Frank the Tank

Sure, it’s unimaginative. But really, if anyone named ‘Frank’ should, in fact, be given the handle ‘The Tank’, it has to be 6-foot-5, 275-pound Frank Thomas. Plus, he’s lived up to the title during his career, amassing 487 home runs in 17 big league seasons entering the 2007 campaign. Unfortunately, however, the Blue Jays have yet to see the Thomas they hoped for (especially after shelling out $18-million for a two-year contract in the off-season). The behemoth is off to a slow start, batting .239/.352/.396 with five home runs and 17 RBIs entering action Monday night.

On the bright side, Thomas has played in each of the team’s 38 games this year. In fact, only second baseman Aaron Hill can say the same. However, this also means that he’s had ample opportunity to find his power stroke. But find it, he hasn’t. In fact, entering Monday night’s contest, Thomas was averaging just one home run for every 31.8 plate appearances this year (5 HR, 159 PA). Aside from his 60-game rookie campaign, Thomas has posted a lower average just once during his career; in 1999, when he went deep once every 39.33 PA’s (though he still managed to hit .305 with a .415 on-base percentage that season). For his career, the 38-year-old slugger has managed one homer for every 18.8 plate appearances (487 HR, 9161 PA).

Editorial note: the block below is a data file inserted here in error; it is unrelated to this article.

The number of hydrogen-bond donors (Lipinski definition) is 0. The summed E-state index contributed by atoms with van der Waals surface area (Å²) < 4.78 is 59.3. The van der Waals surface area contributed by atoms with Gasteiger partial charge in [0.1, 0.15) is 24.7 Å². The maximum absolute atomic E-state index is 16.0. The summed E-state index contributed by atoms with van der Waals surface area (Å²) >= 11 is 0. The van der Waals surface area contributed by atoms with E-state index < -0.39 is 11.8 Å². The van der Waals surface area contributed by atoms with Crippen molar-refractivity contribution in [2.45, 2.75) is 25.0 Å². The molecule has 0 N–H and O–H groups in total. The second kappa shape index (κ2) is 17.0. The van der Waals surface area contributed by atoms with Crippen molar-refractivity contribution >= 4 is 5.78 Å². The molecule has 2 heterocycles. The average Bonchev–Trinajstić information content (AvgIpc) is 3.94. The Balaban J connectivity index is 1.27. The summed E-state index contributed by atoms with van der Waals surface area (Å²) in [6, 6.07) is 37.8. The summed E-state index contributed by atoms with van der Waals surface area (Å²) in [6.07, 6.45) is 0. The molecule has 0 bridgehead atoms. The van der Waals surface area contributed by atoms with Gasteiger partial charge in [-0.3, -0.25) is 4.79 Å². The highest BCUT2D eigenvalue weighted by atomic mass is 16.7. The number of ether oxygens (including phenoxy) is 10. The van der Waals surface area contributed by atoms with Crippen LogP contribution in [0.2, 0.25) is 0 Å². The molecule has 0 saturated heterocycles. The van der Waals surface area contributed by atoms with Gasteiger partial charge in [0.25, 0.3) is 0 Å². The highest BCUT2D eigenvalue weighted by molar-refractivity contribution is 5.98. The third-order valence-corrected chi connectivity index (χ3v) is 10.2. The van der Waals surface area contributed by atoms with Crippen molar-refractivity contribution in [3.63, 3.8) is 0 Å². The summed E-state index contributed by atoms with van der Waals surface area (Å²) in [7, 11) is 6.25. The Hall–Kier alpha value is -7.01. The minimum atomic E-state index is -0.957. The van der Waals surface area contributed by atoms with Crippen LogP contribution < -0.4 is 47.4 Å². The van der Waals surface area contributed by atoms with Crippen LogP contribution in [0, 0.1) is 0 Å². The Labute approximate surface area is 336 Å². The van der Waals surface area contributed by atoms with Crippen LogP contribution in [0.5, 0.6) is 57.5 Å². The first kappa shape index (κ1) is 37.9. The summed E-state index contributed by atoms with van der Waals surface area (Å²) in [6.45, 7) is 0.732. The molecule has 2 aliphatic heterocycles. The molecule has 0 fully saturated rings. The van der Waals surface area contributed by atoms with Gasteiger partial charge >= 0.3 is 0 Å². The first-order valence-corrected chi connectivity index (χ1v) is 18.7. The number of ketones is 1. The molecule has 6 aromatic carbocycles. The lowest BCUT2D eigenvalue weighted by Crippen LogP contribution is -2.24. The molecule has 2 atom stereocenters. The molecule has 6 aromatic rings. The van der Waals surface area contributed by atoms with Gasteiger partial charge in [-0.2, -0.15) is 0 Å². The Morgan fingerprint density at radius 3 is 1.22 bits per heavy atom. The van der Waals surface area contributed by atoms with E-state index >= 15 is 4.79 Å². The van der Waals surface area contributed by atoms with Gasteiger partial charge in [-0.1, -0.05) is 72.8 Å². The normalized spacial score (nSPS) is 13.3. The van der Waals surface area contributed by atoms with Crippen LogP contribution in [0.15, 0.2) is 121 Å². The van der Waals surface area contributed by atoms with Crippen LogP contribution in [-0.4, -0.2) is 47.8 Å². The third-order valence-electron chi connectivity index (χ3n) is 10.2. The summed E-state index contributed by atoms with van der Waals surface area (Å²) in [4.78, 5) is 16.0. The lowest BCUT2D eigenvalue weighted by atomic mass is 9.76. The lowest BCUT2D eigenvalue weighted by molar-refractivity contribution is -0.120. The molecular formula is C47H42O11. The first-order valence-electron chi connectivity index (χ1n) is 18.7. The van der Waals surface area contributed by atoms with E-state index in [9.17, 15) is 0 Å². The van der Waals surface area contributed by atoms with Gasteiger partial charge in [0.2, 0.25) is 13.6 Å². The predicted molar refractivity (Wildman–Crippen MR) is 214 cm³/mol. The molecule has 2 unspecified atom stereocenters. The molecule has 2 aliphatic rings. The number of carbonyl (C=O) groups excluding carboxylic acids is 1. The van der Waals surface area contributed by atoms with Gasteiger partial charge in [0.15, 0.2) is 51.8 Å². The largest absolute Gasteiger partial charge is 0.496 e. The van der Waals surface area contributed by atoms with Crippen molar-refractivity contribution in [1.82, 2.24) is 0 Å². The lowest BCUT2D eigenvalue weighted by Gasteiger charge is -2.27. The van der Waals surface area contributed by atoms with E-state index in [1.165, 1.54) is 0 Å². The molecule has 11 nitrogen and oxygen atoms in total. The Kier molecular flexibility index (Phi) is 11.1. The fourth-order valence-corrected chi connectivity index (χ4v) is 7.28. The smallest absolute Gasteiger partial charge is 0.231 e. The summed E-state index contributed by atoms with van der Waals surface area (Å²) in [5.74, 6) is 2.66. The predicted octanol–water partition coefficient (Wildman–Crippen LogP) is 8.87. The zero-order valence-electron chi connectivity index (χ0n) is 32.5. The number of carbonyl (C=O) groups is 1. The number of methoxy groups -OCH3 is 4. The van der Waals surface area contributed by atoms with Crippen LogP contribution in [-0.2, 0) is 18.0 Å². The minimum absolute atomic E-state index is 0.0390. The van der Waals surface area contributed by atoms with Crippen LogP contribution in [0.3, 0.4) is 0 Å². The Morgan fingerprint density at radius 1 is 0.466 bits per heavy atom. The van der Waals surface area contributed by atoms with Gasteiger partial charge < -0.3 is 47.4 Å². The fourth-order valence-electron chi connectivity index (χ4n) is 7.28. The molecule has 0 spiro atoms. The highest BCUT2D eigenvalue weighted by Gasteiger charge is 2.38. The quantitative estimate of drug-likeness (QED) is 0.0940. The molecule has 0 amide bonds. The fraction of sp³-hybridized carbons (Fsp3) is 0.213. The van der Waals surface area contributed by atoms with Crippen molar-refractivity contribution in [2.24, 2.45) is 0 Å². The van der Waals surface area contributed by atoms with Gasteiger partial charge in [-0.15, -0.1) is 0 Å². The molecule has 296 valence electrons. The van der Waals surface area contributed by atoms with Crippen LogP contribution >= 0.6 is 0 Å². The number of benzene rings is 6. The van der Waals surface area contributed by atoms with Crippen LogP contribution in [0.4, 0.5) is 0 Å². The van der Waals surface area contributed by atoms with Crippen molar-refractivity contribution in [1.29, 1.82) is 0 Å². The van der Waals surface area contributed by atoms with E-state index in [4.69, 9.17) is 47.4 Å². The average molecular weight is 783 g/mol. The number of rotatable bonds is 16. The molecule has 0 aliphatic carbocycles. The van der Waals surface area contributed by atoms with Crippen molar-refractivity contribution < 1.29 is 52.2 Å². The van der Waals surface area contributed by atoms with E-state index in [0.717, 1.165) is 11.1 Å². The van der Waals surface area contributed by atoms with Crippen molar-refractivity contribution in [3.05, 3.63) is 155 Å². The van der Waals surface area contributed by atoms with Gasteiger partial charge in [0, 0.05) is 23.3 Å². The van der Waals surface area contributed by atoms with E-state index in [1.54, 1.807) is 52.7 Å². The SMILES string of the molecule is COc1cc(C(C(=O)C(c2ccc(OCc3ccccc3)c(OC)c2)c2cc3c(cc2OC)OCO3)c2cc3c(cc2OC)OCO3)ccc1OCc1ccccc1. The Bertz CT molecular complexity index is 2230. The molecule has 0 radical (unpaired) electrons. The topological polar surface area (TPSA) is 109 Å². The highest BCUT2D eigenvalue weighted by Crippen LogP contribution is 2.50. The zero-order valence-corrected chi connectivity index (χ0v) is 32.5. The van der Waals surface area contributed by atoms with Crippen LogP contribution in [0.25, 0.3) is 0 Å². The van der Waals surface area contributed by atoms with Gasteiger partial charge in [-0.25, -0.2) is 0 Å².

Only two players in franchise history have posted a better mark while wearing a Blue Jay uniform (and accumulating at least 1,000 plate appearances in the process). Surprisingly, with a rate of one homer per 17.91 PA’s, Carlos Delgado is No. 2 on the list. The leader? Tony Batista, who managed a home run every 17.05 plate appearances during his three seasons in Toronto. Here is the top 10 (again, minimum 1,000 PA’s):

1. Tony Batista (17.05)
2. Carlos Delgado (17.91)
3. Fred McGriff (18.58)
4. Raul Mondesi (21.42)
5. Jesse Barfield (21.61)
6. Brad Fullmer (21.94)
7. Joe Carter (22.14)
8. John Mayberry (22.85)
9. Josh Phelps (22.89)
10.Shawn Green (23.24)

In terms of total home runs, George Bell, of course, was the franchise leaderCarlos_delgado_1 with 202 when he left Toronto after the 1990 season. However, he would be overtaken on September 25, 1997 when Joe Carter — in his final week as a Blue Jay — belted his 203rd homer in a Toronto uniform during a 4-3 win over the Orioles at SkyDome.

Once again though, this record was destined to be broken. And the man who batted fourth for the Blue Jays in that September, 1997 contest would be the one to do it. Indeed, Carlos Delgado claimed the record for himself on May 11, 2001 — less than four years later. But Delgado didn’t stop there. After finishing the ’01 campaign with 39 long balls, the slugging first baseman compiled 107 more in his final three seasons as a Blue Jay, finishing with 336 during his tenure in Toronto.

Third baseman Troy Glaus delivers a tie-breaking, two-run homer in the eighth inning Monday night to lead the Blue Jays to a 5-3 victory, their third in four contests … For the record, Glaus is averaging a home run every 15.93 plate appearances (45 HR, 717 PA) since joining the Jays last season … Jeremy Accardo nails down his second straight save, while Casey Janssen picks up the win, lowering his season ERA to 0.93 in the process … Jesse Litsch will make his Major League debut tomorrow for Toronto in Game 2 of this series …

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